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Wednesday, July 25, 2007
Celiac Disease article in today's NY Times
This is a very exciting article, especially since I love Risotteria and think Joe Pace is a great and progressive restaurant owner in New York City. And my fellow NYC bloggers David, of Gluten Free NYC, and Catherine, of Gluten Free Guide, both got awesome shout-outs!!

Here is the text and link for the article

For the Gluten-Averse, a Menu That Works

Evan Sung for The New York Time

JOSEPH PACE’S rice-centered Risotteria, in Greenwich Village, was never what would be called an experimental restaurant, until he began developing a special gluten-free menu.

It started with a gluten-free cookie. A simple step, it might seem, but gluten, a protein in wheat, barley and rye, gives baked goods elasticity. Without it, cakes, breads and pastries can be leaden, dry and crumbly.

“It took more than 40 dozen batches,” he said. “My background in organic chemistry definitely helped.”

The work paid off. Risotteria is a nationally known hub for people with celiac disease, an autoimmune disorder affecting about 1 in 100 Americans that can cause serious problems if even a bit of gluten is ingested.

Visitors frequently arrive at the restaurant straight from the airport, suitcases in tow, and dinner can seem like a celiac support group as regulars swivel in their chairs to talk about their hunt for food they can eat.

On a recent Tuesday night at Mr. Pace’s restaurant a preppy couple asked the people at the next table about the Sicilian pizza they were trying from the specials list. Farther down the packed, narrow space, diners exchanged guidebooks to gluten-free restaurants, and compliments flew around the room about the breadsticks; the light beer, made from sorghum instead of malted barley; and the rich brownies and cookies.

At the door a leather-jacketed couple discussed menu options and waited impatiently to get in.

“Are you going to get the gluten-free pizza?” the woman asked.

“Of course,” her companion replied. “You have to understand, this is like a chance of a lifetime for me.”

Like Mr. Pace, a growing number of restaurateurs have decided it’s worth catering to the gluten-free crowd. Chains like Outback Steakhouse and P. F. Chang’s now offer dishes without gluten.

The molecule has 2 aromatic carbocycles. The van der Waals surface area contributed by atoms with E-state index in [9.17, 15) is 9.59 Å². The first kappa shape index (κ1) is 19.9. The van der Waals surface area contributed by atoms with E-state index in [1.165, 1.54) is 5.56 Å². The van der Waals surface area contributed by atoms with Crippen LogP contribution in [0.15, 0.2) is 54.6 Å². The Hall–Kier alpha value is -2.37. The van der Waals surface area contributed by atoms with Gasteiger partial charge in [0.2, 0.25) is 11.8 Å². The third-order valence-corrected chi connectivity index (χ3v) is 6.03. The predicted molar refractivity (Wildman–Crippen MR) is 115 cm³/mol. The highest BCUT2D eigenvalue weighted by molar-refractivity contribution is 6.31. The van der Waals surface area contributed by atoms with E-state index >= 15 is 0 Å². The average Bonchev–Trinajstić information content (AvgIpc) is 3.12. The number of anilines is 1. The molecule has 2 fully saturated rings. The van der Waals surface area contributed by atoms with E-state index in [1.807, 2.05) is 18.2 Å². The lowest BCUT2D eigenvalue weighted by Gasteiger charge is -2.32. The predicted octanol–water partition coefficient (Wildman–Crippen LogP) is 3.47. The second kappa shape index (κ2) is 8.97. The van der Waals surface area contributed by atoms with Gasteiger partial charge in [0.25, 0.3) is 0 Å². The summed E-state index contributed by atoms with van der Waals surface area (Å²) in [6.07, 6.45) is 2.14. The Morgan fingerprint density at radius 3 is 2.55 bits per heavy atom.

New bakeries and pizzerias have popped up all over New York City, and restaurants that were already celiac-friendly have expanded their menus. There’s vegan at Candle 79, fusion food at Asia de Cuba, Italian at Sambuca, Greek at Gus’ Place and comfort food at Peters’ Gourmet Diner — all gluten-free.

Gluten-averse diners avidly track such sympathetic places with online help from and the tribe of celiac blogs that include, in New York, Gluten-free NYC (, Gluten Free Guide ( and Please Don’t Pass the Nuts ( Aside from safe food, they can find a camaraderie that’s unusual on New York’s jaded dining scene.

The pleasures of dining out are often denied people who avoid gluten because they are sensitive to it or have celiac disease. Menus are a source of anxiety and self-consciousness because — besides its presence in obvious culprits like bread, sauce thickeners, pasta and desserts — gluten also lurks in soy sauce, brewer’s yeast, bourbon, vegetable starch, vinegars, salad dressings, processed cheeses and some spices.

Creating a gluten-free menu is more difficult than, say, offering vegetarian options at a steakhouse. Chefs have to master special techniques and follow stringent regulations. Mr. Pace said each menu item — pizza, focaccia, breadsticks, cakes — took six months to develop, with the ingredients costing nearly five times as much as conventional ones.

Baking can be tricky without gluten, which creates a lattice of air pockets that binds doughs and batters while giving a moist, supple texture. To overcome the challenge, chefs turn to additives like xanthan gum to bind the flour together, guar gum to thicken and stabilize doughs and batters, and gelatin powder to moisten them. Breads are baked at very high temperatures to keep crusts crisp and insides soft.